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AOPA invites high schools to use free aviation curriculumAOPA invites high schools to use free aviation curriculum

Engaging STEM program rolled out for ninth-gradersEngaging STEM program rolled out for ninth-graders

Schools are invited to apply to use AOPA’s free, innovative, aviation-based, ninth-grade science, technology, engineering, and math (STEM) curriculum to engage students and help build the future of aviation. The ninth-grade courses are the first of a four-year program that includes three career and technical education pathways—pilot, aerospace engineering, and drones.

McKinney High School student Branna Barrows uses the AOPA High School Aviation STEM curriculum during classes in McKinney, Texas. Photo by David Tulis.

Each fall, a new grade level of courses will be rolled out and available to schools for implementation until all four grade levels are complete.

Schools can decide to select individual courses to use as stand-alone electives or implement one or more complete pathways.

The ninth-grade courses were tested in nearly 30 schools with more than 700 students over the past 12 months and include everything a teacher might need—and more. Thorough lesson plans, appealing presentations, assessments, fun student activities, and other learning opportunities are all included. The innovative program has already proven to be an enlightening learning experience.

"I want you to know how much I enjoy teaching this new course! It is an awesome course and our students love it!" said Texas teacher Scott Payne of Berkner High School near Dallas.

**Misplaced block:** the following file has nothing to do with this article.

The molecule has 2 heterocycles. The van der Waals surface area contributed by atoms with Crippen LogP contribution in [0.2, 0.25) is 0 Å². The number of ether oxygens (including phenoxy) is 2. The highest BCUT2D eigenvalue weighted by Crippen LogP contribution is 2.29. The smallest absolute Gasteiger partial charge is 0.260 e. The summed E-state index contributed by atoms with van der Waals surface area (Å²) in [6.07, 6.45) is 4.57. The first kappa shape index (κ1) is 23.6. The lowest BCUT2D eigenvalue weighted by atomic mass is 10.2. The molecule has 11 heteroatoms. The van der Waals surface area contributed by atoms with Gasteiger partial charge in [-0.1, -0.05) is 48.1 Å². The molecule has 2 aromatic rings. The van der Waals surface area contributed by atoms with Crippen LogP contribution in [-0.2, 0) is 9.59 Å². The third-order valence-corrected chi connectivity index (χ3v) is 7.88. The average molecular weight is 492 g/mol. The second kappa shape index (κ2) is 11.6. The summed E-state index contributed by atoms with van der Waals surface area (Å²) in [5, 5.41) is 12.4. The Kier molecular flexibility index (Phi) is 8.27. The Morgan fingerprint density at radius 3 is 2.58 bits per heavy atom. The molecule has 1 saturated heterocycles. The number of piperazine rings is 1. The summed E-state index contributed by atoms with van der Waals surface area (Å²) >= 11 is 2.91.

Students learned about aerodynamics and wind tunnels by making airfoils out of foam, aluminum, and glue; explored case studies to understand the adverse effects of weather, pilot fatigue, and lack of training; and debated who was first to attain powered flight—the Wright brothers or Gustave Albin Whitehead.

“This is a major step in our work to help young people learn more about the engaging and well-paying careers in aviation, and it gives schools the tools they need to teach our children skills that will last for a lifetime,” said AOPA President and CEO Mark Baker.

The curriculum is aligned to Next Generation Science Standards and Common Core State Standards for Mathematics. Teachers who want to implement the program will be introduced to the concepts through a professional development workshop that supports them with either an on-site learning experience at AOPA headquarters in Frederick, Maryland, June 26 to 28, or by connecting online during that same time.

Cindy Hasselbring, AOPA High School Aviation Initiative senior director, noted that donations to the AOPA Foundation allow the innovative program to be offered free of charge to any public or private high school and would likely engage some students “who may never have considered aviation before.”

The deadline for applying to use the aviation STEM curriculum during the 2018-2019 school year is April 19.

AOPA’s You Can Fly initiatives recognize the importance of building the pilot community through programs that include high school learning curriculum, flying clubs, Rusty Pilots seminars, and other pilot-support mechanisms that make flying safe, fun, and affordable.

David Tulis

David Tulis

Associate Editor Web/ePilot
AOPA Associate Editor Web/ePilot David Tulis joined AOPA in 2015 and is a seaplane-rated private pilot who enjoys vintage aircraft, aerobatic flying, and photography.
Topics: You Can Fly, Aviation Education Programs

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